EY’s ethical dilemma is costing the firm millions

June 29, 2022, 10:46 AM UTC
The Ernst and Young logo is seen on the Rondo 1 building on the Rondo ONZ roundabout on June 11, 2020 in Warsaw, Poland.
The Ernst and Young logo as seen on the Rondo 1 building.
Jaap Arriens—NurPhoto/Getty Images

Good morning,

The Securities and Exchange Commission is cracking down on ethics—and it’s costing one of the biggest auditing firms in the world millions. 

EY was charged by the SEC for a significant number of audit professionals cheating on the ethics component of the Certified Public Accountant (CPA) license exams and for withholding from the agency evidence of misconduct. The penalty price—$100 million. This is the largest penalty ever imposed against an audit firm by the SEC, the agency announced on Tuesday. In 2019, the SEC fined KPMG $50 million for cheating that occurred on internal training tests.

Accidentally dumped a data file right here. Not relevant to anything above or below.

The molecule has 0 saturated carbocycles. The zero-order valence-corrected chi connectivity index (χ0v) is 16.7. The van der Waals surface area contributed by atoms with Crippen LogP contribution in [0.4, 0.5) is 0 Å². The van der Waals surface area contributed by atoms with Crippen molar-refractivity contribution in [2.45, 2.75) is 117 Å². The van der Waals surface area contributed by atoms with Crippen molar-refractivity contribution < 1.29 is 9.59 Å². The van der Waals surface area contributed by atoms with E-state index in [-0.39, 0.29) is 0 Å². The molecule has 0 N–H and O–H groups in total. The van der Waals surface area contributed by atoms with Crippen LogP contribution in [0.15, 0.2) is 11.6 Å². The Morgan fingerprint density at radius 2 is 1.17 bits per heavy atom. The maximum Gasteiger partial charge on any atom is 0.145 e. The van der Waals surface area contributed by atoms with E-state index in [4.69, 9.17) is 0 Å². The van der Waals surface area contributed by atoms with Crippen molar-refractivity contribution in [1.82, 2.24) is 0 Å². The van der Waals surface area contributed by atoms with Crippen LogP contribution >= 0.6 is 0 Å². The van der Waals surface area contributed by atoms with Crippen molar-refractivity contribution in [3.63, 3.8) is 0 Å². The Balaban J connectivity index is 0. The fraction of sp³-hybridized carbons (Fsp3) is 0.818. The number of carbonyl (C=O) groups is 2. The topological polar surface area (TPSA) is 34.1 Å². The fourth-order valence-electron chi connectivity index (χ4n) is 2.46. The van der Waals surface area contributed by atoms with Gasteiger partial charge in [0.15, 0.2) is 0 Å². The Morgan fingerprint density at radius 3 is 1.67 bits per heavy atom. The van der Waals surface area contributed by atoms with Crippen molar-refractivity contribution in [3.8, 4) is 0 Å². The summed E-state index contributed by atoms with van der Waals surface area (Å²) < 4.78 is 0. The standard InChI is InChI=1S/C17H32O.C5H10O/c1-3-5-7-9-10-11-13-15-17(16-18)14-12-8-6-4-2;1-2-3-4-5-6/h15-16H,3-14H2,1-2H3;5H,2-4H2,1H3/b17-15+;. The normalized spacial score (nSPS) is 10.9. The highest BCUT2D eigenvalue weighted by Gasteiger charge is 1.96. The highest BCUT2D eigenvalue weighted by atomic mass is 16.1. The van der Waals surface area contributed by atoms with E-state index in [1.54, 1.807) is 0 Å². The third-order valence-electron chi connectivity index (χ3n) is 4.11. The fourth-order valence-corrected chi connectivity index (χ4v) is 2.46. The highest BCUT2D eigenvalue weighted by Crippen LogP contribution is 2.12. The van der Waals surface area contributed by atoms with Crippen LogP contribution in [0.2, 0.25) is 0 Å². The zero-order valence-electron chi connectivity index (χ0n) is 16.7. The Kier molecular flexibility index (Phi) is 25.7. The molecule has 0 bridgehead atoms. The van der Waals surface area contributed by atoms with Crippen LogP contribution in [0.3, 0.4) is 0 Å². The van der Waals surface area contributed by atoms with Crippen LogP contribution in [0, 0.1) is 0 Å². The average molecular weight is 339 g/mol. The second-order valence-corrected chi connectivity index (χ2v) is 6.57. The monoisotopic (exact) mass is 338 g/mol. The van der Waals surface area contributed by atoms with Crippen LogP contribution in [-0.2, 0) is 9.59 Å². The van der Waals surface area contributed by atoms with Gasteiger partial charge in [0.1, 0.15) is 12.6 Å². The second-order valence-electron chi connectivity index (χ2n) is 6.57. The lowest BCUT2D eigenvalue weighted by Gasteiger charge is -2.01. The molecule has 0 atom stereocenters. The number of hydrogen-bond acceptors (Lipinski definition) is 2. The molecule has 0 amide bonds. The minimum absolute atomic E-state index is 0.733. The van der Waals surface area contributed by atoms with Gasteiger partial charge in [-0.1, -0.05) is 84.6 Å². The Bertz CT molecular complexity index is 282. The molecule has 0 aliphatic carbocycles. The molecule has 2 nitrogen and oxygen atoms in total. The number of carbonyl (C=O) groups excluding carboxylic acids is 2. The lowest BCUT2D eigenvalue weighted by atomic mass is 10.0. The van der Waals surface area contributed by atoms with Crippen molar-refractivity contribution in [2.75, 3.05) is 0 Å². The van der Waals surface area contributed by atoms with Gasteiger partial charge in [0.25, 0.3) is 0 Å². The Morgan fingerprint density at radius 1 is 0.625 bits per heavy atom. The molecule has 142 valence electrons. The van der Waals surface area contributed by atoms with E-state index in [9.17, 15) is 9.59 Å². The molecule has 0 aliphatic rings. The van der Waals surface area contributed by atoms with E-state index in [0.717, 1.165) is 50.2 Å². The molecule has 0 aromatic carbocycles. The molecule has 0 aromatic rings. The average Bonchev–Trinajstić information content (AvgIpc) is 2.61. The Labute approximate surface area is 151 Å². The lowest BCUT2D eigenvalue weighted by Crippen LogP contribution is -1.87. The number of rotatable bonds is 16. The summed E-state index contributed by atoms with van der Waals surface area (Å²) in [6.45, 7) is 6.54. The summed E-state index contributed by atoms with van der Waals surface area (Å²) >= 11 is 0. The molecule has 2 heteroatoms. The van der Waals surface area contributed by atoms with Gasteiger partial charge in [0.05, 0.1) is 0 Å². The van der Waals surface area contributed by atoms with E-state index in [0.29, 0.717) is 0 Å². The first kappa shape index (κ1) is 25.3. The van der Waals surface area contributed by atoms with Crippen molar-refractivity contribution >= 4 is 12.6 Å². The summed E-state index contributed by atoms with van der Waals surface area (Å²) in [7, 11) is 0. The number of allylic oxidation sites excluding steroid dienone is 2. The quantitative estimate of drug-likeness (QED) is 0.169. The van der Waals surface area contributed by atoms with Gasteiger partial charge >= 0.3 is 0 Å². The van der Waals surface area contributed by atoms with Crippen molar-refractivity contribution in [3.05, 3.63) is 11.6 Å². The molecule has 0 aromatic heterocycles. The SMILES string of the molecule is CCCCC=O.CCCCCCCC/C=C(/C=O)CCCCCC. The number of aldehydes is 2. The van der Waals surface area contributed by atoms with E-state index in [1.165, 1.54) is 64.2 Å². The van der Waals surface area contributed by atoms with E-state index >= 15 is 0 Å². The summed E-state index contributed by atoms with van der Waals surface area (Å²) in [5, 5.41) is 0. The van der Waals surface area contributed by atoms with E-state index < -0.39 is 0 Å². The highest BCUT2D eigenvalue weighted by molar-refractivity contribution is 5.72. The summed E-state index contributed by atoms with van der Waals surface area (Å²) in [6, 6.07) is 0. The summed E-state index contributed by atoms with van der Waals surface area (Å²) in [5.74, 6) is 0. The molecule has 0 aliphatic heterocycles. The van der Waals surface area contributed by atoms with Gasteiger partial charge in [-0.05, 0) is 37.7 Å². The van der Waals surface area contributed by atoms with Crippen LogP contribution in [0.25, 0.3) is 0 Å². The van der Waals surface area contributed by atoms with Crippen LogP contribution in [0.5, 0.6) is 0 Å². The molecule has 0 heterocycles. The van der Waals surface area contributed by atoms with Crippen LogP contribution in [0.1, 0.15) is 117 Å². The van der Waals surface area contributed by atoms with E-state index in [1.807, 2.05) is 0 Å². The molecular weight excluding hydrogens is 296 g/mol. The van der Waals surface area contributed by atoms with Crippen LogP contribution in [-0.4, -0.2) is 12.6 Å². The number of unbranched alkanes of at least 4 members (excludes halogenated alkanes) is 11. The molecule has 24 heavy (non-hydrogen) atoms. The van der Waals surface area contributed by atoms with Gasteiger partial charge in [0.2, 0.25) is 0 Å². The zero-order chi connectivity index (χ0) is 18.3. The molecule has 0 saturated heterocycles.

From 2017 to 2021, 49 EY audit professionals sent or received answer keys to CPA ethics exams, according to SEC filings. “In addition, hundreds of other audit professionals cheated on CPE courses, including those addressing CPAs’ ethical obligations,” the report stated. “And a significant number of EY professionals who did not cheat themselves, but knew their colleagues were cheating and facilitating cheating, violated the firm’s Code of Conduct by failing to report this misconduct.”

EY admits there was cheating on CPA exams and various continuing professional education courses required to maintain CPA licenses, the SEC said in its announcement on Tuesday.